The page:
Losing a limb or fingers can be devastating for a patient. Loss of function along with disfigurement can lead to deep psychological effects. Attaching a severed body part back captures human imagination like anything. We have references in mythology where amputated body parts were reattached by ancient Indian doctors. Today with advances in both Microsurgery (magnification of small structures) and ultrafine suture material (less than 70 microns) reattaching severed body parts is possible.
Mostly we get two types of limb loss one arising from sharp cutting machines or knives, the other from crushing machines or accidents. To reimplant sharp cut injuries are technically less difficult than crush injuries. The success rates for such injuries vary from 30%-90% depending upon the nature of injury and time since injury. Ideally, the patient should reach an equipped facility within 30-60 minutes of injury.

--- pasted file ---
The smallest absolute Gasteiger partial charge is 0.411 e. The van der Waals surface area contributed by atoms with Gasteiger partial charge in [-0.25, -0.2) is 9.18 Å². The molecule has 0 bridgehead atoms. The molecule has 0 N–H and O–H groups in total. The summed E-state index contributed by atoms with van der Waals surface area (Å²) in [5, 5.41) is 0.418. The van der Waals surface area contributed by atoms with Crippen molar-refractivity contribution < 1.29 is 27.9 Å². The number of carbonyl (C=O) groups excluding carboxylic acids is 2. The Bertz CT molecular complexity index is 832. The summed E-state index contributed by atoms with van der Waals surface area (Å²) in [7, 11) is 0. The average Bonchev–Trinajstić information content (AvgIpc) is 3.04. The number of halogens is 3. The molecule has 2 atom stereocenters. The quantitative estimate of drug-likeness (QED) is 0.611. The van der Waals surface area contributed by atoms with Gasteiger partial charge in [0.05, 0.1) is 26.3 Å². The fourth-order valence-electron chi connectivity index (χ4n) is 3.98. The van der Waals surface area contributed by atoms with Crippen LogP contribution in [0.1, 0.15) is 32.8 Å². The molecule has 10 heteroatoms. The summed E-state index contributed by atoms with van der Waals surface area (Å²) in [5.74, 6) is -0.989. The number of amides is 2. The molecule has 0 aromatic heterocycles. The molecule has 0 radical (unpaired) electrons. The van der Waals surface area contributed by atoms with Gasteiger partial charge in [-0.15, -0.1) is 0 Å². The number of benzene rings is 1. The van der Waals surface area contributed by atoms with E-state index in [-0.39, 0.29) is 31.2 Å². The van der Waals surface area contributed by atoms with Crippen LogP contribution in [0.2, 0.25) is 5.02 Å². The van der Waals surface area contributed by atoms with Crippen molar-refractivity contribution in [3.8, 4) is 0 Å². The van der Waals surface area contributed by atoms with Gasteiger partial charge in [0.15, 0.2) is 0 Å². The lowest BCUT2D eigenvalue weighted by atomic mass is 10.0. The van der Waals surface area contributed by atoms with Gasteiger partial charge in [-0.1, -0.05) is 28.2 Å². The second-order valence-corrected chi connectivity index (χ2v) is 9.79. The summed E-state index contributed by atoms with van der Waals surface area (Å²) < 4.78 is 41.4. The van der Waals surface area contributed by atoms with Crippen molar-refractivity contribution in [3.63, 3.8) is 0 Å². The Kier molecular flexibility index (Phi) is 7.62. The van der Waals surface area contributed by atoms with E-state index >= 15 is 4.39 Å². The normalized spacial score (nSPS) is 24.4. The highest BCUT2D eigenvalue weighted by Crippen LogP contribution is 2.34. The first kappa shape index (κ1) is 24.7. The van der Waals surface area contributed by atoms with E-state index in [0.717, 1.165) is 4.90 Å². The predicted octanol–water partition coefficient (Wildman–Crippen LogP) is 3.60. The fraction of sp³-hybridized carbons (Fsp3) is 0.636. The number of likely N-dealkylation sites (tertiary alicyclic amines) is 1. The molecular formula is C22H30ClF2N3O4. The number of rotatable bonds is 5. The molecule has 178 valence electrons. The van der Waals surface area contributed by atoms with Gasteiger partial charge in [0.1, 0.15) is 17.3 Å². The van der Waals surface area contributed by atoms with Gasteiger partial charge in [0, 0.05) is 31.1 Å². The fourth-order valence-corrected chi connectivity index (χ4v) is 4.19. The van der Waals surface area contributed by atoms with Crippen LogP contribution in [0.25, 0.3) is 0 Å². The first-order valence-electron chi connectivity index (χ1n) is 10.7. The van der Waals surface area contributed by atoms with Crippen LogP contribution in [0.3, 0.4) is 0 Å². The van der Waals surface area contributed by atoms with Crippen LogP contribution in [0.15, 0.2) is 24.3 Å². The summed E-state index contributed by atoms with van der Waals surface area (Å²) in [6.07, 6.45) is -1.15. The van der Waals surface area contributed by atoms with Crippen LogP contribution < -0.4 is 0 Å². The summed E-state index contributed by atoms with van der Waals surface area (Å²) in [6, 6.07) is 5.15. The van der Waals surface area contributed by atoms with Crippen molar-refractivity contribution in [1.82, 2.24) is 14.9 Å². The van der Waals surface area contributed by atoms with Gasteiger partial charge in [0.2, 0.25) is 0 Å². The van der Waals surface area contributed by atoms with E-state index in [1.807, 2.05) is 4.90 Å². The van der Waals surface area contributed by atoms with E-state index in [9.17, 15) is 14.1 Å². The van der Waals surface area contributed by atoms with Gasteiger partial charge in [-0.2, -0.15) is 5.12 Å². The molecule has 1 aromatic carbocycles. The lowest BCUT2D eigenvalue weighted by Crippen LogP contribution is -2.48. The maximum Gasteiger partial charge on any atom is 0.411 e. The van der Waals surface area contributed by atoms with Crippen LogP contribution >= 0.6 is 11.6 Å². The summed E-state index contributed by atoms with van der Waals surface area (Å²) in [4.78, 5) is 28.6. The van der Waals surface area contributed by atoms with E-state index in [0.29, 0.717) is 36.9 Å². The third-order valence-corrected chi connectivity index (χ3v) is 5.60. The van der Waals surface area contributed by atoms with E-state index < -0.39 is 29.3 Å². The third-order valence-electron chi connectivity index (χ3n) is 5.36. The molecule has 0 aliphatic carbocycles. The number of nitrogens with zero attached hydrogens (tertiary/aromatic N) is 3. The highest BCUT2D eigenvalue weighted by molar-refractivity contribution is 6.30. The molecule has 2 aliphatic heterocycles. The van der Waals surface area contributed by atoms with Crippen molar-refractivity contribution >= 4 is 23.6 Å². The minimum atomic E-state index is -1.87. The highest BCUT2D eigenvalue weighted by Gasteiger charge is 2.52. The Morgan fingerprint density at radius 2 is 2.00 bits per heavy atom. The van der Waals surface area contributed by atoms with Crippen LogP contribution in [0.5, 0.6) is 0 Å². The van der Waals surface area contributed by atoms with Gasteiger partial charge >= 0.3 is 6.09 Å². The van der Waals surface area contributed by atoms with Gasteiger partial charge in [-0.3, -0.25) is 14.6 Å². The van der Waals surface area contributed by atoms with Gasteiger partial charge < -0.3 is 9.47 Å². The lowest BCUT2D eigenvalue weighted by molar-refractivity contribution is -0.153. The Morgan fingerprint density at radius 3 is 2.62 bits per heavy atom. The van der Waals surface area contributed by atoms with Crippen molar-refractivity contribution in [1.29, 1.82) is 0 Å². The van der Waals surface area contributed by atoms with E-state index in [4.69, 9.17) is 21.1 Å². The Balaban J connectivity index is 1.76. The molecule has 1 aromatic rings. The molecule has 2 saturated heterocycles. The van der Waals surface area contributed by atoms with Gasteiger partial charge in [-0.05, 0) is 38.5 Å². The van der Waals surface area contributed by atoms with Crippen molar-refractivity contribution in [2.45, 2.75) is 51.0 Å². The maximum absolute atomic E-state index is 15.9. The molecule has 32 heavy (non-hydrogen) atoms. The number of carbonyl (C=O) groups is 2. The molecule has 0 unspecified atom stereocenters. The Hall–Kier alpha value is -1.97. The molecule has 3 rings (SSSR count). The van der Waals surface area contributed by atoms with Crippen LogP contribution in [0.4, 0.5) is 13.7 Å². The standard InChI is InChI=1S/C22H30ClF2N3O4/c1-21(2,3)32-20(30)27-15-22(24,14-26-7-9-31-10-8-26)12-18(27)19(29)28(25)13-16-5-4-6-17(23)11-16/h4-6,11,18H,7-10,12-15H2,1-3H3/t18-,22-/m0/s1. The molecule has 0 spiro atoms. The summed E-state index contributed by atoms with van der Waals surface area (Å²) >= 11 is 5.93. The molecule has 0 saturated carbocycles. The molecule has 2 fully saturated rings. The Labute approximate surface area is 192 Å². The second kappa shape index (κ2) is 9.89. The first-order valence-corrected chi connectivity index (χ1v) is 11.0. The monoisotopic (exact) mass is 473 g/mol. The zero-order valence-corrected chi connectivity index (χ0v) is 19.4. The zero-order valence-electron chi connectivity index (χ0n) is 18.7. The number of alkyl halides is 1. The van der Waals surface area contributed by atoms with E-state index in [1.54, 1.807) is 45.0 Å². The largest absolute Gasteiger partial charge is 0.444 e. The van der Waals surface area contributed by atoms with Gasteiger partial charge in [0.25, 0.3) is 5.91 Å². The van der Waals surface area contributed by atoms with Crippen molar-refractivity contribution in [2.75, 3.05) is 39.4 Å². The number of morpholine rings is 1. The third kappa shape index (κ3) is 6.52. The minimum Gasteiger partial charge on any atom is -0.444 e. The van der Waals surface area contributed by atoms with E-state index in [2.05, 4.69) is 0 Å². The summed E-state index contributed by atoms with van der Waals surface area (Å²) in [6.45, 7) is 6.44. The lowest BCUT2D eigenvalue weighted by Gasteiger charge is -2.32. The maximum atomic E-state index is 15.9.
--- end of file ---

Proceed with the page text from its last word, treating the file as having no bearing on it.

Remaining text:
How to preserve the cut part?
Decision-making is also important both on the part of the surgeon and patient. Weather reimplant is possible or not should be decided by the plastic surgeon and the consent for undergoing the procedure to be given by the patient. I usually examine the amputated part under magnification with a microscope to see the status of the artery and veins to decide if the amputated part can be reattached. Once I decide that a reimplant is possible, I let the family and patient know what the chances are, and they can decide further. The procedure itself takes 8-12 hours usually or longer. It involves the repair of arteries, veins, nerves, tendons, and bones, all in one go.
The patient needs to stay in the hospital for the next 5-7 days for monitoring. Re explorations may be done in case vascular anastomosis fails while staying in the hospital.